We may be hearing Jim Nantz’s regular “Hello, friends” for some time yet, as the prolific and veteran CBS broadcaster told Sports Illustrated’s Richard Deitsch he hopes to keep broadcasting through the 2036 Masters. What makes that 2036 date so special for Nantz, who’d be 76 then? Well, his first Masters was the 50th, in 1986. 2036 would mark the event’s 100th anniversary, and Nantz told Deitsch a conversation with legendary CBS and ABC broadcaster Jack Whitaker made reaching that milestone a goal for him:

“Knowing that the Masters always ends on the second Sunday in April every year, I looked it up: My 50th Masters would be April 8, 2035,” said Nantz, 56. “So I thought that would be the day I would retire.”

But Nantz said his goal changed after an after-dinner conversation with one of his mentors: the famed sports broadcaster Jack Whitaker. Whitaker informed Nantz that he had to work 51 Masters tournaments because the 2036 Masters would be the 100th playing of the event.

“So Jack Whitaker if you will gave me a new goal, redefined what I want the back end of my career to look like,” Nantz said. “I know it sounds a little crazy. Here we are in 2016 talking like this. But there are great, iconic voices working in their 70s, churning out quality work. This is all subject to be reexamined but I really want to make it to 2036 health willing and CBS willing. I’d really like to do that for Jack Whitaker.

“I would be 76 years old, but there are broadcasters working at that age and even older. I love what I do. Every show is it’s own challenge and I love it. It will be a hard thing to let go of but that is one thing I would love to be able to achieve one day.”

Nantz made those comments as part of a longer conversation with Deitsch, and one that discussed how many remarkable events he’s been involved in broadcasting. Apart from having the 50th Masters (remembered for Jack Nicklaus’ amazing win at age 46) be his first broadcast of that tournament, Nantz has also worked the 50th NCAA Final Four (in 1988) and is set to work the 50th Super Bowl for CBS in two weeks. He had some interesting things to say on that front, too, especially when Deitsch asked about the fire Nantz took for saying Al Jazeera’s story alleging shipments of HGH to Peyton Manning’s wife Ashley was “on all levels, a non-story”:

I am aware of what’s evolved off my comments on [WFAN host] Mike Francesa’s radio show. It’s taken on a life of its own and I am a little bit amused by it. I think it really has been misportrayed or overblown and I have been anxious for the chance to clarify that. I have sat back and watched this gain steam and everyone thinks, “Okay, he co-conspired with Peyton or an agent and tried to put an end to this story.” The reality is I made that comment on that Sunday morning, the third of January when they were getting ready to take on San Diego. I went on Mike’s NFL show and Mike asked if I was going to bring it today (meaning on the air, Jan. 3), That’s what he asked me. I said no. It is a non-story. Why breath life into it? Now I was answering a question about it that day. At that point the story was eight days old. It had been discussed and detailed by every NFL pregame show the previous Sunday and was referenced a little bit in the Broncos-Bengals Monday Night Game six days prior.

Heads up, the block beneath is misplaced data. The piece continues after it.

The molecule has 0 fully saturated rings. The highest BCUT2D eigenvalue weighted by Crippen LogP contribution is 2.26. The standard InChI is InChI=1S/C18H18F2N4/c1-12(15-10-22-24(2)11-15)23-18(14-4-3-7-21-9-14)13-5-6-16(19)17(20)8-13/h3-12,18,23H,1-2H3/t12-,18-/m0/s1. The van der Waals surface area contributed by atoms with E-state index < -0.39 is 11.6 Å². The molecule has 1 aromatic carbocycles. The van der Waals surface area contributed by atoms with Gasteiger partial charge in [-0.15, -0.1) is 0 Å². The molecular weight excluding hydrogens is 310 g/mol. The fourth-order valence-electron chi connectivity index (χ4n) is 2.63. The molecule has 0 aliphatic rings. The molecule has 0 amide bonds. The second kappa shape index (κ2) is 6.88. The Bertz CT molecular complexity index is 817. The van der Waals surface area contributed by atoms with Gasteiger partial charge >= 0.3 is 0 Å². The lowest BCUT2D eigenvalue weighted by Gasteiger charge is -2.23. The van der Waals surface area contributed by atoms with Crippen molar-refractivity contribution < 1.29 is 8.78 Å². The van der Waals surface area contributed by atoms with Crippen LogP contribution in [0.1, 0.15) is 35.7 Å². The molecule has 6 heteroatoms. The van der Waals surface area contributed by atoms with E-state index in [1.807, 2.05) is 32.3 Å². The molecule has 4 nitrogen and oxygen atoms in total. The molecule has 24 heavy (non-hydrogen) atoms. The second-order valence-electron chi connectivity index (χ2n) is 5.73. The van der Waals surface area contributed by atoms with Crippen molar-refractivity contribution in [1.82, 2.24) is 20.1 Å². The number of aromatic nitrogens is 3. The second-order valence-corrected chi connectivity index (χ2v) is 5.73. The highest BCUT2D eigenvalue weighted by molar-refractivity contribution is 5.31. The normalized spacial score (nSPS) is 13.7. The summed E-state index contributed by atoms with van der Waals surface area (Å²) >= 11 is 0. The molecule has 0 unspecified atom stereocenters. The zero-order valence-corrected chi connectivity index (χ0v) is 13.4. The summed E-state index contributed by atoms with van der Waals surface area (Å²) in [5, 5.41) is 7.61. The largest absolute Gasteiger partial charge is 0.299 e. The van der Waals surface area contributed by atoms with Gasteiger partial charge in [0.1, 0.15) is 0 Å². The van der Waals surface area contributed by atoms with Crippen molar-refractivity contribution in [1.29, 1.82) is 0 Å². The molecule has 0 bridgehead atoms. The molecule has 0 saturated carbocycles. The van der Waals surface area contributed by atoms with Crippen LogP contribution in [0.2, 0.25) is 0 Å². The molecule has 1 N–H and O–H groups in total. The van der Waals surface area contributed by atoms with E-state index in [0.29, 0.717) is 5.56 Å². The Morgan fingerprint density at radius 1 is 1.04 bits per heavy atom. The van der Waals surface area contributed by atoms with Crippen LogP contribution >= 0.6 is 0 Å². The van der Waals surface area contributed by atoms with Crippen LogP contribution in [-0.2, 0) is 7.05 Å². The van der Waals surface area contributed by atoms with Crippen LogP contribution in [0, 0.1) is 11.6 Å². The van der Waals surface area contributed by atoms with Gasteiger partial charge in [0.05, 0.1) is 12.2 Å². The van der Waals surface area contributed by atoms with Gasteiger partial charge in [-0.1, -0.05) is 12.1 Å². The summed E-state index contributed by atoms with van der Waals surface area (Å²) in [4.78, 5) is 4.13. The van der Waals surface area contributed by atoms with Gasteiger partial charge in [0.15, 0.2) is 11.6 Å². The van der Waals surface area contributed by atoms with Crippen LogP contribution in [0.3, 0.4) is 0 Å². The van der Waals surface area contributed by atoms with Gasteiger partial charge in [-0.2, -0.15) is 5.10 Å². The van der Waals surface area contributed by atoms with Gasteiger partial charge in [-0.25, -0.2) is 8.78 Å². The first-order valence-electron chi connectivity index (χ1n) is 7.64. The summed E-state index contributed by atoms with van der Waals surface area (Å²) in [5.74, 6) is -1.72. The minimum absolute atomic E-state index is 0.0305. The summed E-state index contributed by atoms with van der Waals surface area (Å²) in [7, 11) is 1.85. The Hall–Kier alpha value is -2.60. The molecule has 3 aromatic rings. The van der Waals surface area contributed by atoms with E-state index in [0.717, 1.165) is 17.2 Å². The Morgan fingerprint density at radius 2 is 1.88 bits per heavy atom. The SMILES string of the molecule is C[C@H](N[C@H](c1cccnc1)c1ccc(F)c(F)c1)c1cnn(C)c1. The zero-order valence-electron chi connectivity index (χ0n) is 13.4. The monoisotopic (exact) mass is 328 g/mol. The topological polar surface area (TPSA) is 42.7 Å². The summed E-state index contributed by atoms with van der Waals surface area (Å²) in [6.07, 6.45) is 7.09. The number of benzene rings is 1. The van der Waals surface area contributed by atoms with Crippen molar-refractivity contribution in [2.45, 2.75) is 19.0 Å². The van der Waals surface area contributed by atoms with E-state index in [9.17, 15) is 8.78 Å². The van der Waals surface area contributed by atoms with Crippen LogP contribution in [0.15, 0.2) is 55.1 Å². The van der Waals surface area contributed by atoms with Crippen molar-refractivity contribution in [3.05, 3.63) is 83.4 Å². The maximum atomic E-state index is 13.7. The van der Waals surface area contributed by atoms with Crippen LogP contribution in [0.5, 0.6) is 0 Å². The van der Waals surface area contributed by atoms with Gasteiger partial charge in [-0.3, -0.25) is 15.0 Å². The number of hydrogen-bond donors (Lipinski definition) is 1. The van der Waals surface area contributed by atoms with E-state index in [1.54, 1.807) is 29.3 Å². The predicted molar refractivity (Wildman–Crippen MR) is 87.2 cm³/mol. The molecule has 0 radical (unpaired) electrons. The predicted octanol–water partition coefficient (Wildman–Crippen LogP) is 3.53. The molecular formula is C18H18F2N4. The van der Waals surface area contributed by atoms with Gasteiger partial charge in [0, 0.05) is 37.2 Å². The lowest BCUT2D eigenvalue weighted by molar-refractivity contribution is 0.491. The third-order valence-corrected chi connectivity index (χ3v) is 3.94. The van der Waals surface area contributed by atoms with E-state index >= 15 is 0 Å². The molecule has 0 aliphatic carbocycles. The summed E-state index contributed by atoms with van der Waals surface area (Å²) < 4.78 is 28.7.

So in the next six days, the story disappeared. Whether it was viewed as having run through the news cycle or people felt it lacked credibility, I don’t know but it basically disappeared. So here we are six days after the story had gone away and that was my answer for Mike that day. I didn’t know it that morning but as the New York Daily News reported the next day, all the networks, CBS, FOX, NBC, NFL Network, 17 hours of coverage that day, not one mention of it. So if I had it wrong, everyone had it wrong. No one mentioned it. And Peyton was in the discussion that day of all the shows because he was returning to uniform as a backup. So it could have come across at any point but in 17 hours of coverage, not a breath.

Those are fair points from Nantz, and they perhaps show something interesting about him. In his various interviews, with Francesa, with Deitsch, with AA’s Ken Fang and others, Nantz has long proven willing to discuss his on-air decisions in a way others don’t often do. The Manning story’s particularly notable on that front; as he points out, he was far from the only one ignoring it that day, but his decision to outright say he was ignoring it drew a lot of attention. Moreover, his decision to stick to his guns with Deitsch rather than just offer an easy “I made a mistake” and hope the story goes away continues that idea.

While Nantz’s approach isn’t always going to win everyone over, and while he has plenty of critics out there, it’s perhaps impressive that he’s at least willing to say what he’s thinking and planning in a more candid way than others are. He’s shown great versatility throughout his CBS career, and has firmly established himself as their top host and play-by-play man for a variety of sports. The future’s hard to predict, and lots could change in 20 years, but the discussion of Nantz broadcasting the 2036 Masters doesn’t seem completely ridiculous. That says a fair bit about what he’s accomplished and where he’s at.

[Sports Illustrated]

About Andrew Bucholtz

Andrew Bucholtz is a staff writer for Awful Announcing and The Comeback. He previously worked at Yahoo! Sports Canada and Black Press.

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